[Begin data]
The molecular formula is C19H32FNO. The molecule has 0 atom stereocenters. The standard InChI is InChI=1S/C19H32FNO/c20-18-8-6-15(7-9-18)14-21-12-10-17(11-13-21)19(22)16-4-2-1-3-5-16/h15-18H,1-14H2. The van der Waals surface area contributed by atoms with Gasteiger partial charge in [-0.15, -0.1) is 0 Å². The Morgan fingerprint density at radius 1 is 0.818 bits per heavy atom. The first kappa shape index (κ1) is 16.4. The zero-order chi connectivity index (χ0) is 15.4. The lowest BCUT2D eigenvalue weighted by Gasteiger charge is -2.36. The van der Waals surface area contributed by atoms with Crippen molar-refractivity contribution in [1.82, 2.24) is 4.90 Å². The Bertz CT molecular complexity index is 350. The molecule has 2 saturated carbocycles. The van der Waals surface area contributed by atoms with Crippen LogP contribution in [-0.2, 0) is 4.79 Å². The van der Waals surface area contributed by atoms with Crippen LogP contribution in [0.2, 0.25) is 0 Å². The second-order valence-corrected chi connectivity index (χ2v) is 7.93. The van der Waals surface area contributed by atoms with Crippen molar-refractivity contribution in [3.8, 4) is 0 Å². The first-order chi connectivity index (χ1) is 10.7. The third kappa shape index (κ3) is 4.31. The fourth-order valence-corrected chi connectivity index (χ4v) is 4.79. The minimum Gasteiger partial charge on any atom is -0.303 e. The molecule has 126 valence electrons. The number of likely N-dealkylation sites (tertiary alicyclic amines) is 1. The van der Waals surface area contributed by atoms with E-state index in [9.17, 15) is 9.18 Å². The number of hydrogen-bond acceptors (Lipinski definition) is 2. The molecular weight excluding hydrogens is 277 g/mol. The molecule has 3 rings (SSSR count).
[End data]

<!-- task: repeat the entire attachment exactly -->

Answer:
The molecular formula is C19H32FNO. The molecule has 0 atom stereocenters. The standard InChI is InChI=1S/C19H32FNO/c20-18-8-6-15(7-9-18)14-21-12-10-17(11-13-21)19(22)16-4-2-1-3-5-16/h15-18H,1-14H2. The van der Waals surface area contributed by atoms with Gasteiger partial charge in [-0.15, -0.1) is 0 Å². The Morgan fingerprint density at radius 1 is 0.818 bits per heavy atom. The first kappa shape index (κ1) is 16.4. The zero-order chi connectivity index (χ0) is 15.4. The lowest BCUT2D eigenvalue weighted by Gasteiger charge is -2.36. The van der Waals surface area contributed by atoms with Crippen molar-refractivity contribution in [1.82, 2.24) is 4.90 Å². The Bertz CT molecular complexity index is 350. The molecule has 2 saturated carbocycles. The van der Waals surface area contributed by atoms with Crippen LogP contribution in [-0.2, 0) is 4.79 Å². The van der Waals surface area contributed by atoms with Crippen LogP contribution in [0.2, 0.25) is 0 Å². The second-order valence-corrected chi connectivity index (χ2v) is 7.93. The van der Waals surface area contributed by atoms with Crippen molar-refractivity contribution in [3.8, 4) is 0 Å². The first-order chi connectivity index (χ1) is 10.7. The third kappa shape index (κ3) is 4.31. The fourth-order valence-corrected chi connectivity index (χ4v) is 4.79. The minimum Gasteiger partial charge on any atom is -0.303 e. The molecule has 126 valence electrons. The number of likely N-dealkylation sites (tertiary alicyclic amines) is 1. The van der Waals surface area contributed by atoms with E-state index in [9.17, 15) is 9.18 Å². The number of hydrogen-bond acceptors (Lipinski definition) is 2. The molecular weight excluding hydrogens is 277 g/mol. The molecule has 3 rings (SSSR count).